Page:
The 100m next to the entrance of Luckie is quite steep and consists of numerous small waterfalls and plunge pools. Three of these waterfalls are fairly awkward to get up, and one is damn near impossible without a hand line. The 3 of us decided to use the cooperation method, step 1 Clayson gets to try his climbing skills, Step 2 Myself and Clayson throw Keren up the waterfall from one to the other, Step 3 Clayson pulls me up if needed. Luckily for me there is currently a hand line permanently down the last waterfall which is about 2m with a pool deeper than me at the bottom. Otherwise it would have been my head used as a stepping stone! All up we were out into the sun in 15 mins.
Amber (ex VC) and her partner Tony turned up at HTG that afternoon and we decided to all head into Waipuna about 4pm. Tony had never been real caving before, but being a city slicker wasn't that interested. A trip into a beautiful cave didn't change that. Waipuna is a stunning pebble bed stream way with formation everywhere you look. At the end of the main stream way section Amber, Tony and Keren decided to head back out. Myself and Clayson were determined to have a bit of fun, so we shot off to finish the other passages.
Our primary excuse was to find the Leaning Tower of Pisa formation. No such luck! I missed Abraham Lincoln, missed the leaning tower, got confused with Clayson hunting around the knee breaker crawl area, wimped out at a waste deep siphon connection, failed to catch the freshwater crayfish and had a great time of it :). Lots of excuses to go back, next time exiting at PP entrance for a through trip, so long as we take a map and compass to find the way through the bush (45 mins) from the far end. We exited as it got dark and found the others had driven off.
Sunday morning we (Sue, Mike, Myself, Keren, Amber, and Clayson) headed to Virginia. Clayson and Keren had never abseiled into a cave before nor had either ascended a rope before. After agreeing that we didn't like the tree dubiously clinging to the rock above the hole, Mike and I spent 10 minutes confusing each other with different rigging styles. We eventually picked a rig and Mike led the crowd to the bottom. I was last down to rig a redirection through the big hole in the rock that can be seen from above. Its a great abseil with the entrance belling out below and a straight 105 ft to the stream.
We headed off up stream for the pretties. Almost the whole of Virginia could be described as a pretty, it is a beautiful active stream way with formation all the way. We climbed up and over the gap into the parallel stream passage and dropped a hand line for the climb back up the crack. My old and crumbling memory meant that I hardly remembered this section of the cave at all. I thought several times we had found the flow stone at the end which indicates the Poached egg pools. Luckily Mike's memory being much younger and sharper than mine got us through to the right place without me having to make some dodgy exposed climbs.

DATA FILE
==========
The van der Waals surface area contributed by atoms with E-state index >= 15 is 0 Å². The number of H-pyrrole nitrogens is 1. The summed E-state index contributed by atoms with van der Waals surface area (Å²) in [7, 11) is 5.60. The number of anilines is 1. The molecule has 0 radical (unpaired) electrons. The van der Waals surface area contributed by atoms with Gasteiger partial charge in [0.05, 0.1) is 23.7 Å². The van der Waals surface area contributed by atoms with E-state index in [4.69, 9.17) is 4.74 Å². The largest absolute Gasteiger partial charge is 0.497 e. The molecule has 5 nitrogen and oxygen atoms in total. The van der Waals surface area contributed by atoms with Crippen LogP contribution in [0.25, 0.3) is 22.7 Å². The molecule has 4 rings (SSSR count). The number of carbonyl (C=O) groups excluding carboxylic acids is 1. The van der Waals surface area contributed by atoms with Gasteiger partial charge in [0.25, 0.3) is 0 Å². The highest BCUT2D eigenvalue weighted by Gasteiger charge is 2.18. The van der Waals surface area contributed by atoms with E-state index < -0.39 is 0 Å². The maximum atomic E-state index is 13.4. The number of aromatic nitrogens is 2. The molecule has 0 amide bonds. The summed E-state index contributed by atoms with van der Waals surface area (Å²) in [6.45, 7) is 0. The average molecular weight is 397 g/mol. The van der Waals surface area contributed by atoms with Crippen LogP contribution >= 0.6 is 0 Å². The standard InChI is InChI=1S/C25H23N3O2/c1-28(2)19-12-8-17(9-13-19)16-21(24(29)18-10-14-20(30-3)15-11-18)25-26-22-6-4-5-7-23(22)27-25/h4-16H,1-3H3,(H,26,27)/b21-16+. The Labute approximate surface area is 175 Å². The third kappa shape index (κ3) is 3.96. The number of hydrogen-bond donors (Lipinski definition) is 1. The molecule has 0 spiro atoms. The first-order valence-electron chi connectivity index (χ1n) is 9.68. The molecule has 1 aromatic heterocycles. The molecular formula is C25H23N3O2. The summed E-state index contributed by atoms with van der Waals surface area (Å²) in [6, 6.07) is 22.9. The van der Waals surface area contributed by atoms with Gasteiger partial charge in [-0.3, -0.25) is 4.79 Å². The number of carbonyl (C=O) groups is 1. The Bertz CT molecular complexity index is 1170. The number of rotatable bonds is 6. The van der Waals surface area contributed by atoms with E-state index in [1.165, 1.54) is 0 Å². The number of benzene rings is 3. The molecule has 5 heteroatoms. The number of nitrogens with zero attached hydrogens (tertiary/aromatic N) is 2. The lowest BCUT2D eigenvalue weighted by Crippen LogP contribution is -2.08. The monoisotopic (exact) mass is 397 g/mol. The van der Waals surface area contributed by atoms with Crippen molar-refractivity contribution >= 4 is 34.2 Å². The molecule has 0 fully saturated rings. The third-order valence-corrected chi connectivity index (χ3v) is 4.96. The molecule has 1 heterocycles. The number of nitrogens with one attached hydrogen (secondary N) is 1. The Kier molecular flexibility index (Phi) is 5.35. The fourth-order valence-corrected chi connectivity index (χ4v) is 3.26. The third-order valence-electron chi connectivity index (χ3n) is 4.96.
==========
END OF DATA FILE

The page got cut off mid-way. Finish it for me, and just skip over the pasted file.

We probably spent 45 minutes taking photos at the final cavern. The formation is absolutely spectacular and a must see for those into their calcium worship. Hopefully some good photos came from the time and we'll pass them around.
On the way out Mike and Sue shot ahead to get up the rope while we messed around. Keren decided while we did the climb over between stream ways that she would look up a side hole, but didn't mention this. This meant the last 3 of us walked off straight past her, thinking she had gone with Mike and Sue. Arriving at Mike and Sue ascending the rope we knew we were missing a Keren. A quick run back up the passage located a distressed pair of orange overalls (which make the wearer look like a Mario Brother) and happy we didn't have a rescue on our hands walked back to the rope.
At the rope we only had the 2 club SRT kits for 4 people. Talking of which, why is the break bar on one of them attached by a small snap gate crab!!! The redirection worked well to keep us off the rock and then we were really glad to have a spare rope at the top to lower the 2 SRT kits back down. In my eagerness to get out, I tied the cave pack on the bottom of the rope as Amber ascended. The added 10 kilos was not appreciated when trying to negotiate the redirection which was quite tight at 75 degrees.
Once out and happy in the sun we only had a herd of cows, a niggley bull, and the whole milking herd coming down the farm lane to contend with. Our lessons for the day were:
- Memories are not what they used to be :)
- Don't wander off without saying.
- Don't sit off the main passage with your light off (unless you want to empty your boots over someone).
- Added rope weight in redirections is not appreciated.
- Cows are stupid.
- Don't cross farms at milking time if you are in a hurry.
- If SRT is involved add a couple more hours to your estimated out time.
- BWR Cafe has gone down hill